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Reducing Eye Strain While On The Computer

USA 18 February 2012. You know that you should take frequent breaks while on the computer. However, once you get started using the computer you become absorbed in what you are doing that you forget to do so. You are reminded however when you turn off the computer, usually after many hours, with a headache, or sore eyes.

What to do?

One thing that you can do is set your clock to sound off at a certain time. However, that can be annoying, or worse, it can break your train of thought if you are working on something. Another thing you can do is to have a pair of sunglasses near and put them on for a few minutes while you continue to work on computer.

Still better is to change the screen on your computer. The screen should be generally of one color. The reason for this is that color affects your eyes. Most computers have as the preset for your screen a screen with the color being mostly blue. Blue however is not the best color for your eyes:

“Blue (and violet) are the shortest wavelength/highest frequency colors of visible light, and, as such they scatter the most readily. This is why the sky is blue rather than any other color from the sun’s white out spectrum. Blue light doesn’t just scatter most readily in the sky, but also in the eye. To observe this effect, try this informal experiment: Next time you see a dark blue storefront sign or a row of blue airport runway landing lights after dark, notice how blurry the edges of the sign or landing light appears compared to adjacent lights or signs of different colors. . . . . [B]lue light does not trigger a strong pupil-closing response in human eyes. . . . Due to the comparatively weak pupil response to blue light, the human eye is very glare-sensitive to a blue signal image. [Footnote 1]

As you are probably aware of glare contributes to eye strain. [Footnote 2] So having a blue screen on all the time is going to cause you to eventually have eye strain. So what color should you have as your screen color?

One color is green. “It preserves and strengthens eyesight.” [Footnote 3] “Green, of course, is the least fatiguing to the eyes, because it is the true ‘complementary colour’ of the visual purple in the eyes so helps the eye to maintain the visual purple, instead of stripping it, which causes eye strain. . . . . The reason I suggest{ed} green [is] the fact the rods and cones of the eyes contain the substance ‘visual purple,’ which is the perceptual opposite (or complement) to green; therefore, green should cause the least amount of colour-related eyestrain. Visual purple is less like purple than a cool bluish red, so the perceptual complement is a more bluish green.” [Footnote 4], [Footnote 5]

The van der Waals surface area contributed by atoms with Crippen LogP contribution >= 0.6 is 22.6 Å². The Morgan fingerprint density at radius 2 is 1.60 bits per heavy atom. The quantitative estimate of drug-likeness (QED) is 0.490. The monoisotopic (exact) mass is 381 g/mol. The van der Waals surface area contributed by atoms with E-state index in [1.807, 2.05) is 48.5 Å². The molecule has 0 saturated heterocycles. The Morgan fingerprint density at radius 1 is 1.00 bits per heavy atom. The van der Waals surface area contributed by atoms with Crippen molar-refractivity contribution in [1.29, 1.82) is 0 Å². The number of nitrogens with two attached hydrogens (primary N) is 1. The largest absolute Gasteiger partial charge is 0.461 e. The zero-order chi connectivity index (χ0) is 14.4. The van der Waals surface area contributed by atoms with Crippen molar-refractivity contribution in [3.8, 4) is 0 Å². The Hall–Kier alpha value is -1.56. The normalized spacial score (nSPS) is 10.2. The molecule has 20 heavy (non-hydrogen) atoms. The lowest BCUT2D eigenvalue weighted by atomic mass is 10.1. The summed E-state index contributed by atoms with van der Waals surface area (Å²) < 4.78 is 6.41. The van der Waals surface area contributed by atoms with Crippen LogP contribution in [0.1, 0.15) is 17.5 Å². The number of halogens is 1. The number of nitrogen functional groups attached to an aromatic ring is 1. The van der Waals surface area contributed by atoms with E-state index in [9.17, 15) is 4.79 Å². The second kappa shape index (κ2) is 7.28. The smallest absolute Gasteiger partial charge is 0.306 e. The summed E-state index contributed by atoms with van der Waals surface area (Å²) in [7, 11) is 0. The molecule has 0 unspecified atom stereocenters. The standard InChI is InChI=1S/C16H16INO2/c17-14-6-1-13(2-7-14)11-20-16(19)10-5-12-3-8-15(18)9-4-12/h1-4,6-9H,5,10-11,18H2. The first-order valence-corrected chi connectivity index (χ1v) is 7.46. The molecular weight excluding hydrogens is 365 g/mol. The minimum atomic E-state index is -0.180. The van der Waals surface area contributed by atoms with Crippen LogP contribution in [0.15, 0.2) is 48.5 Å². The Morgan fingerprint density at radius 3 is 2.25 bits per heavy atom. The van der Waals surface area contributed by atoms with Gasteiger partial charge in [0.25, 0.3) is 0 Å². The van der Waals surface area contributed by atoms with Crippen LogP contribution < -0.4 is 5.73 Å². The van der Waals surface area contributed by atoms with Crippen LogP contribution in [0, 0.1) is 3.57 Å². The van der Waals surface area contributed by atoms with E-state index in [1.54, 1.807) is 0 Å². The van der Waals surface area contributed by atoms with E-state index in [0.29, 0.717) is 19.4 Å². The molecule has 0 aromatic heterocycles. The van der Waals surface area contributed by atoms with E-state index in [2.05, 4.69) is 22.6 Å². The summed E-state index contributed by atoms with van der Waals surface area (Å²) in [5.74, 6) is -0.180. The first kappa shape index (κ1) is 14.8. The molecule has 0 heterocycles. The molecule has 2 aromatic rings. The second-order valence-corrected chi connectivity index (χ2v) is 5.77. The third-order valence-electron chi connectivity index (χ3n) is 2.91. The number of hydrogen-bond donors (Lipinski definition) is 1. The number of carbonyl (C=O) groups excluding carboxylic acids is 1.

There is also red. “If you need to see directly in front of you or see detail you need red. . . . Why red? The center 1.5% of your retina (the fovea) which provides you with most detailed vision is packed almost exclusively with red sensitive cones. . . . There are fewer total green sensitive cones than red. The number of blue sensitive cones is very small compared to green and red.” [Footnote 6], [Footnote 7]

“The eye’s sharpest and most brilliantly colored vision occurs when light is focused on the tiny dimple on the retina called the fovea centralis or macula.” [Footnote 8] Therefore, red should be used.



1. “Dangerous, illegal, blue headlight bulbs,” Daniel Stern Lighting Consultancy and Supply.


2. “What is glare and how do we block it?” Polaroid Polarized Sunglasses


3. “Chromotherapy (Colour Therapy): The Healing Power of Colours”


4. Carin Perron, Colour Theory & Practice, “Do You Really Want Your Web Pages to Look Like Police Tape?”


Also: “But using a soft, darkened, clear green, which the eye is well-adapted to, with a black background that makes no demand on the visual purple, being the absence of light, should be very restful to the eyes. This is traditionally why slides and movie credits are shown against black, instead of as black against white. . . . . Looking at people I have worked with over the years, I seem to be more sensitive to eyestrain on computers than most people: the old monitors were so bad that, without one of those ‘filter screens’, it would take only a few hours for me to have severe, blinding headaches from eyestrain (in the old days, I actually used to wear sunglasses when no monitor screens were available, and this made all the difference in the world: the glasses were, of course, dark green.”

5. “Color Harmonies: complementary, analogous, triadic color schemes”


6. “Night Vision – The Red Myth”


7. “The Rods and Cones of the Human Eye”


“Current understanding is that the 6 to 7 million cones can be divided into ‘red’ cones (64%), ‘green’ cones (32%), and ‘blue’ cones (2%). . . . They provide the eye’s color sensitivity. The green and red cones are concentrated in the fovea centralis. The ‘blue’ cones have the highest sensitivity and are mostly found outside the fovea, leading to some distinctions in the eye’s blue perception.”

8. The Fovea Centralis, “The Retina of the Human Eye”


“The Macula”